The city of Los Angeles has been certified as biodiversity haven by the National Wildlife Federation. The certification makes Los Angeles the largest city in the U.S. to have attained this feat. The city registered for the program with the National Wildlife Federation in August last year and started campaigns to get residents to help with the mission to boost the city’s wildlife.
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To achieve this goal, it took the collective work of city residents, organizations and schools, all of which turned to gardening with native plants, reducing or eliminating pesticide use and designing wildlife-supporting green spaces. Individuals registered 1,078 residential yards to be considered biodiversity havens. Further, 34 schools and 140 common areas were also registered for the program. After application, groups and individuals were required to practice gardening and construction projects with wildlife in mind. In the end, with the implementation of sustainable gardening efforts, individual residents and schools received their own certificates of biodiversity haven status.
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“This certification celebrates the ongoing work of LA Sanitation and our City Departments, our ecologist in Planning, our City Forest Officer, our Expert Biodiversity Panel, and all our local environmental organizations who labor every day to redirect the trajectory of Los Angeles from a city of concrete and conspicuous consumption toward a model urban city successfully co-existing and inextricably linked to the environmental health of its wildlife and natural areas,” said Los Angeles City Councilmember Paul Koretz, who also authored the city’s biodiversity and wildlife corridor programs.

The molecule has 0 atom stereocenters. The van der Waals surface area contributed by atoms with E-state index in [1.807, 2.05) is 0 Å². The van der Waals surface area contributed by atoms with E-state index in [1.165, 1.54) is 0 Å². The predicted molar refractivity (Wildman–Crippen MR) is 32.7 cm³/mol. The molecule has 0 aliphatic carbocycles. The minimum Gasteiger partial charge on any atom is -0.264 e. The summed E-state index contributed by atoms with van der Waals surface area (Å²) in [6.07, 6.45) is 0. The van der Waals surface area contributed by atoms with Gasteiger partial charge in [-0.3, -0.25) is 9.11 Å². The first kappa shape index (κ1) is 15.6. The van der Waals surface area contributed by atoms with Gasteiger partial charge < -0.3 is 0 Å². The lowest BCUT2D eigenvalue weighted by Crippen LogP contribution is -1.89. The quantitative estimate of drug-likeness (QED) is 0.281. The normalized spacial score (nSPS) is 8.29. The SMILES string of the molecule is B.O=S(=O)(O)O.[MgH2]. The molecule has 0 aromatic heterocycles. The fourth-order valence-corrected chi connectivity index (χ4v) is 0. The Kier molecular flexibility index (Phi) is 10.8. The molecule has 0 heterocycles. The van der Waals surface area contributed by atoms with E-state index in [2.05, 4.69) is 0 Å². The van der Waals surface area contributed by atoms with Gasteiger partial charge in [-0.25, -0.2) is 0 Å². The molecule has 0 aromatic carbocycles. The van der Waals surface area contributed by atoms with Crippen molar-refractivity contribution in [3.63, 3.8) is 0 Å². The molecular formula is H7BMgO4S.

Los Angeles is the second-largest city in the country, but it is also one of the most biodiverse. The city is home to a wide array of wildlife, including hundreds of bird species, bobcats, coyotes and mountain lions, among others. Unlike many urban areas, this is one city that has created a conducive environment for people to co-exist with wildlife.
“Los Angeles’s success in getting certified under National Wildlife Federation’s Community Wildlife Habitat program shows how communities can enhance environmental sustainability, protect biodiversity and support environmental equity and justice,” said Patrick Fitzgerald, senior director of community wildlife at the National Wildlife Federation.
The city shared the news of its recognition along with the release of its 2020 LA Biodiversity Report. The report used 25 metrics to gauge city efforts to promote biodiversity. As part of its Green New Deal, Los Angeles has targeted no-net biodiversity loss by 2035. The LA Sanitation and Environment will also soon release a list of official biodiversity indicator species.